There was no different UV light in my room when the cat did this: so why would the cat only at that time try to chase some invisible things?
Then a few weeks ago, my sister experienced seeing “shadow people,” a phenomena commonly reported by people who suffer from sleep paralysis.
As she saw these shadow entities around the house at night (given that it wasn’t an illusion), the cat started acting strange and scared. It meowed, hissed, did the same things it did before but in a scared way, not bewildered and interested.
Signs Your Dog Is Seeing Spirits
So, what will your dog do if they see a spirit? We’re not exactly sure! We do know there are a few things your dog might do if they see something you don’t, though. You might notice your dog’s body stiffen and they might start growling or barking. They might also put their ears up and sniff to get more information about what they are seeing. Dogs use their senses of hearing and smell much like humans use their sense of sight. So, you might see your dog doing more with their nose or ears than their eyes or paws.
Here are some signs you might notice if your dog sees or smells something you don’t:
- Running around
- Odd behavior
Since we don’t have much information about dog-spirit sightings, we are left to speculate what your pup might do. They might think the spirit is an intruder and chase them around. Some spirits have been known to be good with animals, though. So, your pooch might like the spirit. It all depends on the situation.
If your dog is staring into the air at nothing or chasing something you can’t see, could it be something supernatural? Maybe!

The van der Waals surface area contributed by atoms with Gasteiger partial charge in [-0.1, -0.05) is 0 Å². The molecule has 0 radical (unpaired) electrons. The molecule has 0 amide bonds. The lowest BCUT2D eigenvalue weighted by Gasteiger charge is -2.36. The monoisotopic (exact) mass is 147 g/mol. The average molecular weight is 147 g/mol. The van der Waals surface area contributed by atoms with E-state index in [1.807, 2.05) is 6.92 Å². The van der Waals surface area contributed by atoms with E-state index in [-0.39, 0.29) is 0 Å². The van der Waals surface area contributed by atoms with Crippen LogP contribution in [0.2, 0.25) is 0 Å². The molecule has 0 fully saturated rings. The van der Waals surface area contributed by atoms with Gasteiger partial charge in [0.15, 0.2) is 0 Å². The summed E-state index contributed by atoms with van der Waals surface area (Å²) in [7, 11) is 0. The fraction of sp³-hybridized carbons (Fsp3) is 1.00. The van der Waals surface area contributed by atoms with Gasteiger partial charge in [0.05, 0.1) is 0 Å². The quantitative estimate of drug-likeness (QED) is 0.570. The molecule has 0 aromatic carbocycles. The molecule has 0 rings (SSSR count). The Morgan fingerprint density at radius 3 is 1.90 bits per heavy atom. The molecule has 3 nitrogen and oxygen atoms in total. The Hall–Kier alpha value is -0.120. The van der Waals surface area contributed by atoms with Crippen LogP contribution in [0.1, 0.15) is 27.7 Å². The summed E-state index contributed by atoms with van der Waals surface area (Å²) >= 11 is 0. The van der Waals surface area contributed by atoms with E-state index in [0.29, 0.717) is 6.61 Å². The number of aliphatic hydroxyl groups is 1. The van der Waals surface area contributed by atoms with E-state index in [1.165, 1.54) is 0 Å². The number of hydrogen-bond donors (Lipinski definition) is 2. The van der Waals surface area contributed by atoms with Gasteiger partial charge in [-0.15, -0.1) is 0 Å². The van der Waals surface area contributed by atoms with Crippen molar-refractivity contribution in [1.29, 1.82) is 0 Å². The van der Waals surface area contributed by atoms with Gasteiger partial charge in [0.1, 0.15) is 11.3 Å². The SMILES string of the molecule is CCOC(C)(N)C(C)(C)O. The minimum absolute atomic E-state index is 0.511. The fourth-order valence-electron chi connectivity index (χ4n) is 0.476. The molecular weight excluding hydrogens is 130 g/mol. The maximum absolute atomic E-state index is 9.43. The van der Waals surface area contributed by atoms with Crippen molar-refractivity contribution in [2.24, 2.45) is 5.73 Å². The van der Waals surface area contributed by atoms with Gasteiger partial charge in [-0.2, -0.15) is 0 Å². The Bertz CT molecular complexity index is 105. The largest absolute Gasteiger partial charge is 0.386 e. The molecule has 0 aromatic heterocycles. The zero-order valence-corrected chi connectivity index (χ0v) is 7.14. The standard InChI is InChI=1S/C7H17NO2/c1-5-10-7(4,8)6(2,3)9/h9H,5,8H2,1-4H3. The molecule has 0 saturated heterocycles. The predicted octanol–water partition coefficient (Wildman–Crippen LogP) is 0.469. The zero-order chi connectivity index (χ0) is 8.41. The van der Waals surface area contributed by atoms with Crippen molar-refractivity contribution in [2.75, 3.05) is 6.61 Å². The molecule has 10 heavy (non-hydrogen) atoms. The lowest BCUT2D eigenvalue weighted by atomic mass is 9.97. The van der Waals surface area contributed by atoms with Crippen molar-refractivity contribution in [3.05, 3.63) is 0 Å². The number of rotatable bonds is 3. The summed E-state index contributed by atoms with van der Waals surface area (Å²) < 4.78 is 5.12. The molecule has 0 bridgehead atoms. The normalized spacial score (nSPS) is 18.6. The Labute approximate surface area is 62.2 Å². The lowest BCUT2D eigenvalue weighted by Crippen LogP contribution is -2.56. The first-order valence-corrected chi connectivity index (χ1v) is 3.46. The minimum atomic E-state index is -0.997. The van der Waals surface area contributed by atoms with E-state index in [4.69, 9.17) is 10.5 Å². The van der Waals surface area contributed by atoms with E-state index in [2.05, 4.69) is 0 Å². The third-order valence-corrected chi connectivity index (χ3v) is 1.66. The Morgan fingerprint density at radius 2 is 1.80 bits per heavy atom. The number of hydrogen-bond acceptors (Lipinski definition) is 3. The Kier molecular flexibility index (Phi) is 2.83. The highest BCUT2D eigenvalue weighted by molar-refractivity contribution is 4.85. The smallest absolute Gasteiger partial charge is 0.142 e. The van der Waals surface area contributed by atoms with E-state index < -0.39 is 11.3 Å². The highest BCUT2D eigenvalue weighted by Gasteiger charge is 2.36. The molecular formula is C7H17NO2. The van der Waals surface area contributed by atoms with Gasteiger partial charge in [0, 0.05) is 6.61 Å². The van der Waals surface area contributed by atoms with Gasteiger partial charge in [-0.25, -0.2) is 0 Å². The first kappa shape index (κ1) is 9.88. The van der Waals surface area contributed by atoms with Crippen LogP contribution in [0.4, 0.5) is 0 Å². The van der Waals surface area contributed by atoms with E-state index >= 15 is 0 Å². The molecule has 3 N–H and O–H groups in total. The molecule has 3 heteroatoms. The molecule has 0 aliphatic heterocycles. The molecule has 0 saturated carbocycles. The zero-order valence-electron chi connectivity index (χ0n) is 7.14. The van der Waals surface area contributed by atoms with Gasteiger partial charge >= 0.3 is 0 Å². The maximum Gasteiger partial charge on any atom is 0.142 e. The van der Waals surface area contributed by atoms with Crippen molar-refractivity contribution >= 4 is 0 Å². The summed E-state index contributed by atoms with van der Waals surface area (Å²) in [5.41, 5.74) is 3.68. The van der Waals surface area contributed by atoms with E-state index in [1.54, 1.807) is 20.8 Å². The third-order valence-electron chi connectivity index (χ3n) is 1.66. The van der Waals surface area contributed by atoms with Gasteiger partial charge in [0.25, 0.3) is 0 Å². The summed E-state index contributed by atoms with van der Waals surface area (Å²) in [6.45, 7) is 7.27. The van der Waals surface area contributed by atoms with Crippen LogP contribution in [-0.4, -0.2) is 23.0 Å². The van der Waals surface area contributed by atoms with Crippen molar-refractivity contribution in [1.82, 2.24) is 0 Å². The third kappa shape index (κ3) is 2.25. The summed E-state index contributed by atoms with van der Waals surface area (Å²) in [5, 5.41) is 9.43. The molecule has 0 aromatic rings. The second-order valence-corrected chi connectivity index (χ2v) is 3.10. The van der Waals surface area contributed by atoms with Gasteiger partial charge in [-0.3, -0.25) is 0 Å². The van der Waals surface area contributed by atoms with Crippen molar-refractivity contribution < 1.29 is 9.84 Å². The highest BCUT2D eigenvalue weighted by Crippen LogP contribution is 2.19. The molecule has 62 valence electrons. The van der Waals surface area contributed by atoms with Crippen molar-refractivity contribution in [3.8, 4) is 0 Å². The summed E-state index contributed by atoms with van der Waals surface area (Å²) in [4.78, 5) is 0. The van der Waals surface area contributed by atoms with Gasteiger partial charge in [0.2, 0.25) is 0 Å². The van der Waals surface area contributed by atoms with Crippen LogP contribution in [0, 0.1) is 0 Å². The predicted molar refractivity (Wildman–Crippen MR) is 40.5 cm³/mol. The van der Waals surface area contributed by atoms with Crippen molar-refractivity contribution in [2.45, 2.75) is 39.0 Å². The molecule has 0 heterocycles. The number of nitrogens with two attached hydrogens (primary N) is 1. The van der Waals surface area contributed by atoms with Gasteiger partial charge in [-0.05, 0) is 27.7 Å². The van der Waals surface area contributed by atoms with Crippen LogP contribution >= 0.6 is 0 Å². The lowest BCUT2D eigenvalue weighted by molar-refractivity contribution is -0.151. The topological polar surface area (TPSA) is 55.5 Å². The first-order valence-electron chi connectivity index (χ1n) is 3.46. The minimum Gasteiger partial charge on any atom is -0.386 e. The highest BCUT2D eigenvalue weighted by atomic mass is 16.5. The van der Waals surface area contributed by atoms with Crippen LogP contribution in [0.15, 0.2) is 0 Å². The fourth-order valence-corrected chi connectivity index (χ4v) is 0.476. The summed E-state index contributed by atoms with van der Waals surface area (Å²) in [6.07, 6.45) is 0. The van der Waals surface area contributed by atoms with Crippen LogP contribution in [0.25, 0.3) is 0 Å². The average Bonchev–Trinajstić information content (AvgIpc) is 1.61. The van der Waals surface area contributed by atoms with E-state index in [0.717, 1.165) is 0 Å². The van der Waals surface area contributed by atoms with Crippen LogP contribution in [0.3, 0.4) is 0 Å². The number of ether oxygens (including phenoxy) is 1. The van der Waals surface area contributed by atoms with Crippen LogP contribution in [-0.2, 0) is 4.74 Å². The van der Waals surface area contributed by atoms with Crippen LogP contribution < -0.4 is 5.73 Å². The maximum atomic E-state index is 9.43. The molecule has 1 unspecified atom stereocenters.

Another Personal Experience:
Reddit user Lillibeth shared the following story two years ago. She had recently moved into an old house with her grandparents. The place was about 100 years old and, in her words, “creepy.”
One night, she and her dog, Lola, were about to go to bed. But Lola began to act strangely. She jumped up and went to the bed’s edge, as if to look over. Her eyes then began to follow something in the air, something invisible.
“I would call her name and she wouldn’t move,” Lillibeth wrote. She turned on the light to see if perhaps Lola was being pestered by a fly or a mouse, but she saw nothing. Then, as if in fear, Lola curled up against Lillibeth, occasionally glancing over the edge of the bed throughout the night.
Was Lola afraid of something her owner could not see?
These are questions I suppose we can’t answer. We can’t speak to our pets and know what they’re thinking. What are their eyes following when we see nothing there? Why are they barking or growling, why are they afraid?
Has your pet ever acted strangely? Do you believe it was a ghost?
And What About Cats?
Can cats see ghosts? How about angels? Fairies? Or even demons?
Well, animals may not use a language to communicate like humans but a true animal observer will realize that animals do communicate very well with their sounds and body language.
The cat is one such species and apart from communicating with their owners, they have a connection with each other as well.
It might seem a bit unusual for humans who consider this preposterous but if you observe cats keenly, they are not as unintelligent as many of us might consider them to be.